Spicer went on to make some questionably ill-informed remarks, including linking recreational cannabis use to the opioid crisis. “There is a big difference between that [medical marijuana] and recreational marijuana,” says Spicer. “And I think that when you see something like the opioid addiction crisis blossoming in so many states around this country, the last thing we should be doing is encouraging people- there is still a federal law that we need to abide by… When it comes to recreational marijuana and other drugs of that nature.” Though those comments are unclear, it could suggest that Mr. Spicer believes in a possible link between recreational cannabis use and the opioid crisis, or at least grouping them in the same category. While there is not much evidence suggesting of the link he is referring to, a study published in 2014 in JAMA Internal Medicine, a peer-reviewed medical journal published by the American Medical Association, suggests a possible link between medical cannabis laws and the decrease in opioid overdoses.

Spicer continued to emphasize his distinction between medical and recreational use of cannabis. “I think there is a big difference between medical marijuana, which states where it is allowed, in accordance with the appropriations rider, have set forth a process to administer and regulate that usage versus recreational marijuana, and that is a very very different subject,” says Spicer. National Cannabis Industry Association executive director Aaron Smith issued a statement regarding Spicer’s comments.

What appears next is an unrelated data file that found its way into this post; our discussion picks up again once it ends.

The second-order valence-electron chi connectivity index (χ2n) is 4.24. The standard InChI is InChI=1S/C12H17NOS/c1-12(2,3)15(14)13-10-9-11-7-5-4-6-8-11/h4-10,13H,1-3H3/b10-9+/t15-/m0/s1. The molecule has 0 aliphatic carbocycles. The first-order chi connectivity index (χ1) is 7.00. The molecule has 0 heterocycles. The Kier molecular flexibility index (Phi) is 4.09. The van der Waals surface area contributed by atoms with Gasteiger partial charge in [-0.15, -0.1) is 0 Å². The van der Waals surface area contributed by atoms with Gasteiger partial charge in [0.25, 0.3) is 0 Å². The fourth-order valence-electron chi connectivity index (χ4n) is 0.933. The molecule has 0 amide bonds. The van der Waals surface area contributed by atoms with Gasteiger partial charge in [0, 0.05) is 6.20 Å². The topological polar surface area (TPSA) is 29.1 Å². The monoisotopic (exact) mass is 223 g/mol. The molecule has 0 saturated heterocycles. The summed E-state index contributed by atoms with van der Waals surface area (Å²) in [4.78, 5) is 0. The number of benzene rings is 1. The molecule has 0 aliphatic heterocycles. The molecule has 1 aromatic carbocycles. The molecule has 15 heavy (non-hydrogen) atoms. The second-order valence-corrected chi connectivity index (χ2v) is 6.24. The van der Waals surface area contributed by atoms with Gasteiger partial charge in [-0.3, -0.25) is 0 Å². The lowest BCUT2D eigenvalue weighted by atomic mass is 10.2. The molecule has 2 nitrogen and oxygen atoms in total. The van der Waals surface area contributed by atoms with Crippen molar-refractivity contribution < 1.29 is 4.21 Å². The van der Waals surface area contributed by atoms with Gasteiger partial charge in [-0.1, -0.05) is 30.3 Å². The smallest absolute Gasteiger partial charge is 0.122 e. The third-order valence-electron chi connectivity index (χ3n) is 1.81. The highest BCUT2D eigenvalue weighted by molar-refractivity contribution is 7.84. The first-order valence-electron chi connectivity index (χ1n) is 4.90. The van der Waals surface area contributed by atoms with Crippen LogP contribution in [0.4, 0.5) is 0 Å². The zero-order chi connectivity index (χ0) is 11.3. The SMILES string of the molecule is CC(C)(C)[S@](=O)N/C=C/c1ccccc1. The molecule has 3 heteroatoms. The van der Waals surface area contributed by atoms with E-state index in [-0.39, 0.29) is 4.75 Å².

aaronsmithncia
Aaron Smith, executive director of NCIA

“It would be a mistake for the Department of Justice to overthrow the will of the voters and state governments who have created carefully regulated adult-use marijuana programs,” says Smith. “It would represent a rejection of the values of economic growth, limited government, and respect for federalism that Republicans claim to embrace.” Smith says he was very disappointed when he heard press secretary Spicer relate cannabis to opioid addiction. “Science has discredited the idea that marijuana serves as any kind of gateway drug, and the addiction and death rates associated with opioids simply do not occur in any way with cannabis,” says Smith. In October 2016, NCIA published a report identifying cannabis as a possible solution to the opioid crisis.

Isaac Dietrich, chief executive officer of MassRoots.
Isaac Dietrich, chief executive officer of MassRoots.

Isaac Dietrich, chief executive officer of MassRoots, a social networking platform for medical cannabis, sees Spicer’s words having a direct impact on his business. “I have a feeling our stock is going to take a beating tomorrow, but that just creates an opportunity for investors who believe in the long-term trajectory of the cannabis market,” says Dietrich. He goes on to directly refute Spicer’s statements. “Colorado is one of the only states in the nation that is seeing a decline in opioid deaths — that’s not a coincidence,” says Dietrich. “Cannabis is a healthy alternative to pain pills and heroin, not a gateway to it.”

Press secretary Sean Spicer did not allow a reporter present at the press conference to ask a follow up question on the matter.